KEN'DALL, AMOS (1789-1869 ). An Ameri can politician, born at Dunstable, Alass. Ile was graduated at Dartmouth College in 1811, taught school and studied law at Groton, Alass.; re moved to Washington. D. C., in 1814, and thence went. to Kentucky, where he became a tutor in the family of Henry Clay. In October of that year he was admitted to the Kentucky bar, and in the following year he beeame editor of a at Georgetown, Ky. In September, 1816, he be came editor of the Frankfort Argus, which was later one of the principal Jackson organs in the State. He was one of ,Jackson's chief advisers, and when the latter became President. in 1329 he took Kendall with him to Washing ton, appointing him Fourth Auditor of the Treas ury. At Washington Kendall came to occupy a unique position. The foremost figure in Jack son's famous 'Kitchen Cabinet' (q.v.), "he proved more and more." says W. G. Sumner. in his Life of -Jackson. "the masterful spirit of the Administration." .Jackson made him Postmas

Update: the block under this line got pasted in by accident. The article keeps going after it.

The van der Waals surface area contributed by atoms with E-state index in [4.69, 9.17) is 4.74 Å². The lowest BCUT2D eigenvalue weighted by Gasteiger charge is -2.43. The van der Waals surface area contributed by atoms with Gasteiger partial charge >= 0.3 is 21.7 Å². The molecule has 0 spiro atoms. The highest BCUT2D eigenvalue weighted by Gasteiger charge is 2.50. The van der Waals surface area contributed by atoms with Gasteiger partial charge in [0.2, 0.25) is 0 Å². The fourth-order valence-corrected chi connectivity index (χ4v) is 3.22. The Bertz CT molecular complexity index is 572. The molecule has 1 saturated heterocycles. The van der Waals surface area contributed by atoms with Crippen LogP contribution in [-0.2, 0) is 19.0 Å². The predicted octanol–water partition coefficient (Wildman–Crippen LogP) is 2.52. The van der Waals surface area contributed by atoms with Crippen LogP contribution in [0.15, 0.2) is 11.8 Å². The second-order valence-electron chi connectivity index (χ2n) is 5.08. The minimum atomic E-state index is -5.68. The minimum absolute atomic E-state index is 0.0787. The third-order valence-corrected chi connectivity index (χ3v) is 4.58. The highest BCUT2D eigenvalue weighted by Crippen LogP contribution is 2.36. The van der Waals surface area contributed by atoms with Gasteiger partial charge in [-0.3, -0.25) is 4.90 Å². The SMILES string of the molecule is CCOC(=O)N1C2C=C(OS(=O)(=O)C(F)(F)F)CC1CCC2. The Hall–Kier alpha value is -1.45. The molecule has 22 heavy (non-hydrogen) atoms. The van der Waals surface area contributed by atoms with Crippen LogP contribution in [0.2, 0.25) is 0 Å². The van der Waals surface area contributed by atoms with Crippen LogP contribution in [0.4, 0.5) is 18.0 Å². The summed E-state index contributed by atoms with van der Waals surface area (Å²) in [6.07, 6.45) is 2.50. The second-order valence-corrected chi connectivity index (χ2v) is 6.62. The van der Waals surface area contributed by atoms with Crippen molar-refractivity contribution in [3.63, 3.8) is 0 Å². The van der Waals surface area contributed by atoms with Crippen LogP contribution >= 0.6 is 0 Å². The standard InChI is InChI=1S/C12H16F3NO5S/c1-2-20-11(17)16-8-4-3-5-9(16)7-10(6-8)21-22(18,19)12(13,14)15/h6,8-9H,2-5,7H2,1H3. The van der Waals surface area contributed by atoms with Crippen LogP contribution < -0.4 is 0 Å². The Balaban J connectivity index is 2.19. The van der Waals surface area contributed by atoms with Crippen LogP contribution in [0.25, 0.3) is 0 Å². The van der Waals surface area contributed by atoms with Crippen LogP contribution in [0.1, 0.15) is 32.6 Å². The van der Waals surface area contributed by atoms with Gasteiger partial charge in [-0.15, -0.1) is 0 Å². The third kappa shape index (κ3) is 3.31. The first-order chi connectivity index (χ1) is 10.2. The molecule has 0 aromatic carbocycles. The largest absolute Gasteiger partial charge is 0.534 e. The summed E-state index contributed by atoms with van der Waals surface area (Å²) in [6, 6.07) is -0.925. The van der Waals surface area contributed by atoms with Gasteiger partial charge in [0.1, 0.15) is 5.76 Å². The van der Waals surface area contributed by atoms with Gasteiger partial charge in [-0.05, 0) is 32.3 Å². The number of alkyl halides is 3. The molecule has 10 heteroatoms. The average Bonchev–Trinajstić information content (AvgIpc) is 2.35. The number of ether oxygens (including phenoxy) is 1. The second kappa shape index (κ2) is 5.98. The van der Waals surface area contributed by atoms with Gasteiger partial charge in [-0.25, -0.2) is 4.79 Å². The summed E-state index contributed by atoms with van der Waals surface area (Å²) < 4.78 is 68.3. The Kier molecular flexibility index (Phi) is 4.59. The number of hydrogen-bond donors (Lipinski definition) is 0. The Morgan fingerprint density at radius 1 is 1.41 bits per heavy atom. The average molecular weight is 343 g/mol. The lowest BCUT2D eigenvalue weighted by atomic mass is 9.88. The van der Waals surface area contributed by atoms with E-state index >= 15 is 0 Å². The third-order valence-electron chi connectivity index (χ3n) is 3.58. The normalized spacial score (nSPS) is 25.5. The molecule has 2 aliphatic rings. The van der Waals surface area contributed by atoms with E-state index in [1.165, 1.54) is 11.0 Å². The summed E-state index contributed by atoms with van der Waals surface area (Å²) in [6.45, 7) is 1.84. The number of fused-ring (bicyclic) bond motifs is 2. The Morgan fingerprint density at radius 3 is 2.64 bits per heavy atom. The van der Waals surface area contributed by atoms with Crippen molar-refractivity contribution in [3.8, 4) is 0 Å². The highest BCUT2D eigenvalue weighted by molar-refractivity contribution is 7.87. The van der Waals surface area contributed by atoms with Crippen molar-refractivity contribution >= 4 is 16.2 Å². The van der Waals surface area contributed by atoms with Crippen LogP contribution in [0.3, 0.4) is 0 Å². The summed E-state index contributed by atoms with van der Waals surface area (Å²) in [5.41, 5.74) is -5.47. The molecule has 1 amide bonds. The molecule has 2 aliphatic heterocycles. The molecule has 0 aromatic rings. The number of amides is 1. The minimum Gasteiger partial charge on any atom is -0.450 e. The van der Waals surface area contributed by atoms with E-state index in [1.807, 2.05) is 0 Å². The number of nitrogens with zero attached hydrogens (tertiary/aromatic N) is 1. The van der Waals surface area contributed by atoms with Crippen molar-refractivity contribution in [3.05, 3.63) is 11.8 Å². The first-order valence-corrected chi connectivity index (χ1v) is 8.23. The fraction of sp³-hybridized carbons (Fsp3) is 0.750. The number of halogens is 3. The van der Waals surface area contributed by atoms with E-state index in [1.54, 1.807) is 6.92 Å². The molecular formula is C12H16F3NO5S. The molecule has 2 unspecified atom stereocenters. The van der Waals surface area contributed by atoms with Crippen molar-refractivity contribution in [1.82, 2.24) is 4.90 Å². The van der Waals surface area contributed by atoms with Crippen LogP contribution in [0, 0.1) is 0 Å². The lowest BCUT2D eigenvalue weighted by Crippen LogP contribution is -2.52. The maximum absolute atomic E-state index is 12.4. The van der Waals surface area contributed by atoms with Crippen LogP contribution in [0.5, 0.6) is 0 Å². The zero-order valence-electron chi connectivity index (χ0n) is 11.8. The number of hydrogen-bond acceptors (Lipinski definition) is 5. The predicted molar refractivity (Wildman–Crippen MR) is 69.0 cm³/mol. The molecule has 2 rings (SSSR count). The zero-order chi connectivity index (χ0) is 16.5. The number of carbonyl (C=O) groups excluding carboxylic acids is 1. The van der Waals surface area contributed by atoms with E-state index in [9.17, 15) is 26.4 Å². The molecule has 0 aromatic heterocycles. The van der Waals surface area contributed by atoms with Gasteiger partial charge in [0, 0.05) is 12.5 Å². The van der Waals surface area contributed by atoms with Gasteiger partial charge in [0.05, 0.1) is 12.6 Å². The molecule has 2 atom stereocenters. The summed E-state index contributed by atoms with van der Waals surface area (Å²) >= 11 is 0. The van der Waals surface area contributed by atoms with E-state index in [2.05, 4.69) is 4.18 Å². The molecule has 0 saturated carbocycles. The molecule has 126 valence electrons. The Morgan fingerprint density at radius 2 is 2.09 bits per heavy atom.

ter-General in 1835. and be continued in that office (luring a greater part of Van Buren's term, administering the office with skill and integTity, and introducing many improvements in the ser vice, of which the money-order system was the most important. After his retirement from of fice, he edited newspapers for several years. and in 1845 became interested with Samuel Ir. B. Morse in the development of telegraph patents, a connection which continued until ISGO and made Kendall's fortune. Toward the end of his life he gave freely to various educational and charitable institutions, founding the Columbia Institution for the Deaf and Dumb, and violently opposed secession. supporting Lincoln throughout the war, although still calling himself a 'Jack sonian Democrat.' He published a Life of Jack son (1843), and his Autobiography was pub lished after ris death (1S72).